There are people who are celebrating Dan Dakich’s five-day suspension as a valid consequence for the behavior of a guy who irritates them – and they are misguided.
Dan is the best thing to happen to Indiana sports media since Mayflower trucks rolled into town carrying all of the worldly belongings of the Indianapolis Colts.
In a town filled with nice and polite people – not that there is anything wrong with that – Dan tells the truth regardless of how people feel about it. He has enough respect for listeners to be honest with them, and the small sliver of listeners who are repelled by Dan should instead be thrilled with his unvarnished insight.
If you are irritated by Dan, you should understand that irritation can be a very good thing for people.
Dan challenges callers, listeners, friends, and family. That’s what he does. That’s who he is. For people who listen to Dan rather than reflexively disagree, they embrace his unique takes.
The moment I realized Dan was different in a great way was during game seven of the NLCS between the Cubs and Marlins at Wrigley Field. Juan Pierre led off the game with a triple, and Pudge Rodiguez came to the plate with one out. Dan leaned over and said, “Boys, I don’t know art and I don’t know music, but I know sports and Kerry Wood needs to hit Rodriguez with a fastball.”
I looked at him like he was nuts. Willingly putting another runner on base in the top of the first seemed crazy.
“Pudge is hotter than hell. He’s going to get on anyway, so send a message to Miguel Cabrera. Put some fear into the 20-year-old,” Dan said.
Wood wound up walking Pudge, and Cabrera hit a 1-2 pitch into the bleachers for a three-run homer. I looked at Dan, and he repeated, “Boys, I don’t know art and I don’t know music, but I know sports.” The Cubs lost 9-6.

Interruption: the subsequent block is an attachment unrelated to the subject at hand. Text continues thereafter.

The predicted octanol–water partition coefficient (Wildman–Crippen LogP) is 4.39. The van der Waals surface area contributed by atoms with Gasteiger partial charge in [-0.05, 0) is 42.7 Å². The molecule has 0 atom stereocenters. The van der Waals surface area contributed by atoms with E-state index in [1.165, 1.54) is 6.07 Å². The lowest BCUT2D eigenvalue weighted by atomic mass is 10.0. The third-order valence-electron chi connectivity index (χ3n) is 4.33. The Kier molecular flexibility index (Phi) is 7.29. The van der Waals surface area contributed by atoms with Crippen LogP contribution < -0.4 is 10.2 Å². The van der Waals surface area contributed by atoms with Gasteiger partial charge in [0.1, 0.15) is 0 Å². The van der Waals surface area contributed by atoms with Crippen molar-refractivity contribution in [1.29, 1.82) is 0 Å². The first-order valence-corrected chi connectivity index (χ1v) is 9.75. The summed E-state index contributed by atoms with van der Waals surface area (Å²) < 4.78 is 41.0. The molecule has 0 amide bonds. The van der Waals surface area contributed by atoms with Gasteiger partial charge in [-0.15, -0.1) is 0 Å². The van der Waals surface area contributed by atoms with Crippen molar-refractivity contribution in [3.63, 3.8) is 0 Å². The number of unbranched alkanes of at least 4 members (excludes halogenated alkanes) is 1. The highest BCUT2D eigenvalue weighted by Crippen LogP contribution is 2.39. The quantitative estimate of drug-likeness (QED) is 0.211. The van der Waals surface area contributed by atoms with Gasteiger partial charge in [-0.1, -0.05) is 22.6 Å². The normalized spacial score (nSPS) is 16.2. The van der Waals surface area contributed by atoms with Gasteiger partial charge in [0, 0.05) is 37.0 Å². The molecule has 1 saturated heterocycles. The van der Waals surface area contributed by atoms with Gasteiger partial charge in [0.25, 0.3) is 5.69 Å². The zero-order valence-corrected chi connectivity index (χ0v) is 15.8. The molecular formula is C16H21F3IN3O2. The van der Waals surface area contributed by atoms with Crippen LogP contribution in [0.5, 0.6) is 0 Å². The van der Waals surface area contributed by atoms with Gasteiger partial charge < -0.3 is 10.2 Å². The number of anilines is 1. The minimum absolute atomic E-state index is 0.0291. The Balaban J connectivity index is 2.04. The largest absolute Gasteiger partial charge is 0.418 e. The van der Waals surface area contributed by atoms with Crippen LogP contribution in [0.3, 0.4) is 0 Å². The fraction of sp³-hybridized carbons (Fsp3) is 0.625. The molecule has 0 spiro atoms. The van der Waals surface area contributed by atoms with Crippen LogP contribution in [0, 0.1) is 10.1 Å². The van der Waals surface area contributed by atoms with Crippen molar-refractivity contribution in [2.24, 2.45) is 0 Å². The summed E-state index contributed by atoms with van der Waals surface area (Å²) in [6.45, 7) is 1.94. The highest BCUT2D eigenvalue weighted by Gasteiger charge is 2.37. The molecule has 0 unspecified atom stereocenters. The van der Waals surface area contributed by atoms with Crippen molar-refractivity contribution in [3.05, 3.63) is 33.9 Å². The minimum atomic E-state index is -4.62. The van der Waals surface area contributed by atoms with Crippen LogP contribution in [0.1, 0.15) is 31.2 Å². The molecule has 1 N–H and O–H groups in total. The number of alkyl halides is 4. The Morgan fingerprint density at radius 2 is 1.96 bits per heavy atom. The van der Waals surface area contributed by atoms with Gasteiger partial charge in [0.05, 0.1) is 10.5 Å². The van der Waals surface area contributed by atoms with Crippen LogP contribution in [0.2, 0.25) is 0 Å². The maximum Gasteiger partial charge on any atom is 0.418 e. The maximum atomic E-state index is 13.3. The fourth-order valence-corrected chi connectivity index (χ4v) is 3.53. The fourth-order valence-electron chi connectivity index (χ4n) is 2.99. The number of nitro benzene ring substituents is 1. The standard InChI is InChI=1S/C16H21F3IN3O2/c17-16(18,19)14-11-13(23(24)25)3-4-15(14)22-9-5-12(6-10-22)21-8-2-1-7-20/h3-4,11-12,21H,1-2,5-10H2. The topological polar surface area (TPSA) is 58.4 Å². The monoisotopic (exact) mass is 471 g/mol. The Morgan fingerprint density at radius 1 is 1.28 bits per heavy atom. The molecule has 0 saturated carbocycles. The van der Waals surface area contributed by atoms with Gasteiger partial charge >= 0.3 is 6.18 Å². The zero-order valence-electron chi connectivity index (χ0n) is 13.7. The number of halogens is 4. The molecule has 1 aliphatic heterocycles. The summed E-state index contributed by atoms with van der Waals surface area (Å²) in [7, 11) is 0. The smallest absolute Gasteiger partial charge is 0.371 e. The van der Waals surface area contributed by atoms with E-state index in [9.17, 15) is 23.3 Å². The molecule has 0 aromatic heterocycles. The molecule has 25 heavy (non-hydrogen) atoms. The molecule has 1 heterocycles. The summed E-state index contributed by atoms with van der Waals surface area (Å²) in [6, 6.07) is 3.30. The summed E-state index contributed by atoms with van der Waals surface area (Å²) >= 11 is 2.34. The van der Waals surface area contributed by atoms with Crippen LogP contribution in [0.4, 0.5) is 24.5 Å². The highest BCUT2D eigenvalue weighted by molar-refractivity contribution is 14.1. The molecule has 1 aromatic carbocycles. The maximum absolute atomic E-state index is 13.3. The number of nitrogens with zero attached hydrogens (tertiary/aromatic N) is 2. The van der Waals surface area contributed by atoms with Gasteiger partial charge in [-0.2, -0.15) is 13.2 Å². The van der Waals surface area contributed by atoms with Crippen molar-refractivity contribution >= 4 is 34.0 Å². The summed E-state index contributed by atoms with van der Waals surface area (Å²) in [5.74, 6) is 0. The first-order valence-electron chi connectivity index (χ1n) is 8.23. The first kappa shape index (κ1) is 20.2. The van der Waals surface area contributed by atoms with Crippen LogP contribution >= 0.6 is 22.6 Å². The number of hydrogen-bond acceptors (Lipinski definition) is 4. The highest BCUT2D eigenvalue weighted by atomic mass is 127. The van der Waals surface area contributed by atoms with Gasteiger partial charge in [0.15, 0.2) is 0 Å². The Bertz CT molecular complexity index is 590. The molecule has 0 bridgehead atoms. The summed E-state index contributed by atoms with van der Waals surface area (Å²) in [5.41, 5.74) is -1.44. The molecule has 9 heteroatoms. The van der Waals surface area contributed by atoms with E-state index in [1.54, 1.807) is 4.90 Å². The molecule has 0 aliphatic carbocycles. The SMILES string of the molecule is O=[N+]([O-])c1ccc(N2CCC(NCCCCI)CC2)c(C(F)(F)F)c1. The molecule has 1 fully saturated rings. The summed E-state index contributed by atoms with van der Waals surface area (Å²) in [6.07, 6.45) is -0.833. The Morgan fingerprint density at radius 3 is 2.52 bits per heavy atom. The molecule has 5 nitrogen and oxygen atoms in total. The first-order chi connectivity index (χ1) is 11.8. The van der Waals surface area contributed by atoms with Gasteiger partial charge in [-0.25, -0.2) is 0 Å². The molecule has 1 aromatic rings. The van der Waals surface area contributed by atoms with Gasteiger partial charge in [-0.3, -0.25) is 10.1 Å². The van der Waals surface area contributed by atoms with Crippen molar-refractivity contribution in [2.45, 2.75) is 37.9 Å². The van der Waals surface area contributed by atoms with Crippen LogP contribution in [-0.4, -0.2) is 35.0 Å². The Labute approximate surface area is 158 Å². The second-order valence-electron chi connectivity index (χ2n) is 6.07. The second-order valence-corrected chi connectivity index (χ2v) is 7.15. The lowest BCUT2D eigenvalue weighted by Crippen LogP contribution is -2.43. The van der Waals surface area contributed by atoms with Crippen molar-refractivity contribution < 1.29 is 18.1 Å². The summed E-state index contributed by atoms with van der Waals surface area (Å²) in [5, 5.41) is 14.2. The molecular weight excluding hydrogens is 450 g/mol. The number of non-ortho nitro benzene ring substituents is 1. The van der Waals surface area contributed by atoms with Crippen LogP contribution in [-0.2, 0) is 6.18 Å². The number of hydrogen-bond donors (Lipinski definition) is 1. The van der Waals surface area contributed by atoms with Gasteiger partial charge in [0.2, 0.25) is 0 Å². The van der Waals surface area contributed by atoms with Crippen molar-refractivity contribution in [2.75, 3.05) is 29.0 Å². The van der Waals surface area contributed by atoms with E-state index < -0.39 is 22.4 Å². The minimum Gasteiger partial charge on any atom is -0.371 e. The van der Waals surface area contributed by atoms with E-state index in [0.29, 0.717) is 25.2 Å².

I’m not saying Dan was right. Baseball people would give him the same look I did, but what he said was sure as hell different and interesting, and Cabrera’s dinger made his point seem a lot less crazy.
A life immersed in sports has made Dan insightful, and his fearlessness makes him dramatic. An intolerance for tedium makes his show unpredictable.
When Dan coached at Bowling Green, he hosted Falcon Basketball with Dan Dakich. As you might guess, this was a show about his Falcons. I didn’t care about Bowling Green hoops, but I rarely missed the show. Dan is a friend, so I wanted to see his work, but the real reason I watched was that Dan always made the show fun. It was not the typical coach’s show because Dan was a atypical coach.
During one show, Dan told his amiable but disposable co-host that he was not needed. Dan decided the questions he would ask himself would be more interesting that those asked by the co-host, so Dan asked Dan questions. The segment was funny and more interesting than the typical Q&A with the broadcaster guy.
That’s why Dan’s radio show is as popular and polarizing as it is. There are people who embrace Dan’s allergy to boredom, and there are others who see Dan dismissing the broadcaster as unfair and mean-spirited. They feel the same way about the callers Dan goes after when they are either wrong or boring.
Dan understands that life is short. In 100 years no one is going to remember any of us, so why not have some fun telling an interesting version of the truth?
A lot of people will spend some idle moments trying to figure out what Dan did to earn this suspension. I’m going to spend my energy embracing the opportunity we will have to hear him not bore us when he’s back next Monday.